Now we have only logically come to a conclusion that the whole universe seems to have at its core the reality of Being-Consciousness, Existence-Knowledge, Sat-Chit; but, logical assertion should become part of feeling and experience. Mere intellectual analysis does not suffice in a world where instincts are strong. We know very well how logically and scientifically we behave in a court of law or in an office in which we are working, but we are poor, instinct-ridden people in our own families, in our little circles of private relationship. Our public life is different from our private life. We know very well that we are not internally what we are outwardly in external relationships. This is proof of the inability of logical conclusions to guide our life wholly. The strong emotions, feelings, instincts and sentiments, which have become part of our living, have to get blended with logical understanding. All the logic and reason should go hand in hand with the deepest feelings within us. We should not feel something and understand another thing. Otherwise, we will be like people being convinced against their own will. As the poet put it: “A person who is convinced against his will is of the same opinion still.” He does not change.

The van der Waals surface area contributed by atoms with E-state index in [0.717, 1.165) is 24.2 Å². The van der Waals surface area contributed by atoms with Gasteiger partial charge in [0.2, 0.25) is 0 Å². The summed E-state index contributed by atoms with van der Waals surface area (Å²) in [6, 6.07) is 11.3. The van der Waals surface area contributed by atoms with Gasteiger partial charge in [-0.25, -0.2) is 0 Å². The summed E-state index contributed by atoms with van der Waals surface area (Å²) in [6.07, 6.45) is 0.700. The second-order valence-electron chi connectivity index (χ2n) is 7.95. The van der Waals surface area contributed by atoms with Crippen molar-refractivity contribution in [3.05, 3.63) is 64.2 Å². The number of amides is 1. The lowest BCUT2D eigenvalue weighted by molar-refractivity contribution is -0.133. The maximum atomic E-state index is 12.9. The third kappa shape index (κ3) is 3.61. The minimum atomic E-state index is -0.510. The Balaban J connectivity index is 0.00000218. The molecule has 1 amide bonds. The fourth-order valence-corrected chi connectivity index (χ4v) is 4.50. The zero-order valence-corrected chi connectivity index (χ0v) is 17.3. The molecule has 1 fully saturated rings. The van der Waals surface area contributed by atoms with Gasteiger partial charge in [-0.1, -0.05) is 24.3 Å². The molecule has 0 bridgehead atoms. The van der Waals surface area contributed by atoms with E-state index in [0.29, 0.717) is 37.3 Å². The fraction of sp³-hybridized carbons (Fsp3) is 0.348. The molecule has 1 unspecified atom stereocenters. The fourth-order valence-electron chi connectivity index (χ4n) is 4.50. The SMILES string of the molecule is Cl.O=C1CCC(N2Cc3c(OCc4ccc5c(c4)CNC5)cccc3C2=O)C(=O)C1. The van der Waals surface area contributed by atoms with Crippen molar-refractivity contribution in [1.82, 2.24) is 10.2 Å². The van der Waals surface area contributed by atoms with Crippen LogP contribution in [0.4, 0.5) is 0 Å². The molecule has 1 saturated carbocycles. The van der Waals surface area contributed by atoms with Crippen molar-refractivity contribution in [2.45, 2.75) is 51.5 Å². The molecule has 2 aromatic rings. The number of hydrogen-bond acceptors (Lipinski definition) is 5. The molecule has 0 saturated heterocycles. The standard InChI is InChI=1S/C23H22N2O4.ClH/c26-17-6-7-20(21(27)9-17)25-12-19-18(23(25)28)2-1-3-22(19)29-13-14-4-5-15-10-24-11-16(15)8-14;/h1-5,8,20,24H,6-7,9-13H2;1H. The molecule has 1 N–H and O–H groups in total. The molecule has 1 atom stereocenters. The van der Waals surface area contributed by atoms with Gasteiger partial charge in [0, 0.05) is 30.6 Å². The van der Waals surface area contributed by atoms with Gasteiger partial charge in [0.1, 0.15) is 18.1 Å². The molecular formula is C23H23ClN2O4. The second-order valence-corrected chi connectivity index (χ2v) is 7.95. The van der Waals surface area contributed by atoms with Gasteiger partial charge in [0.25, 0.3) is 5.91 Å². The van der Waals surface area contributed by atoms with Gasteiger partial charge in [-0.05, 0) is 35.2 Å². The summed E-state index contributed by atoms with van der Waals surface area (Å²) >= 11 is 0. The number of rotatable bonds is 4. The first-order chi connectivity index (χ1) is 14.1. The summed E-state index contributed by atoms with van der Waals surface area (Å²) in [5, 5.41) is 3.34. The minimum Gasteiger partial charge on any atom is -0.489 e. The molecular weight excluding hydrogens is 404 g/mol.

Hence, all the teachings go over our heads, mostly, because the teachings are on the surface of our life. They remain as communications in the empirical realm of our sensory existence. But there is a transempirical being in us which is subliminal and is not merely what we see with our senses. This has to be brought to the surface of consciousness. In a way, we are conducting a super-psychoanalytical inquiry where we bring up to the surface of consciousness not merely what is subconscious and unconscious, but what is spiritual. The Atman, the Self, is brought to the surface of conscious experience, so that the indivisibility of experience which remained only as a suggestion in the state of deep sleep becomes a direct experience in our waking consciousness. When we are conscious, we are not conscious that there is a divided world of isolated individuals. We become conscious of the indivisible connectedness of our being with the whole cosmos. Yoga is a movement towards this larger interrelatedness of our being, so that when we think in yoga, we think in the way the whole cosmos thinks.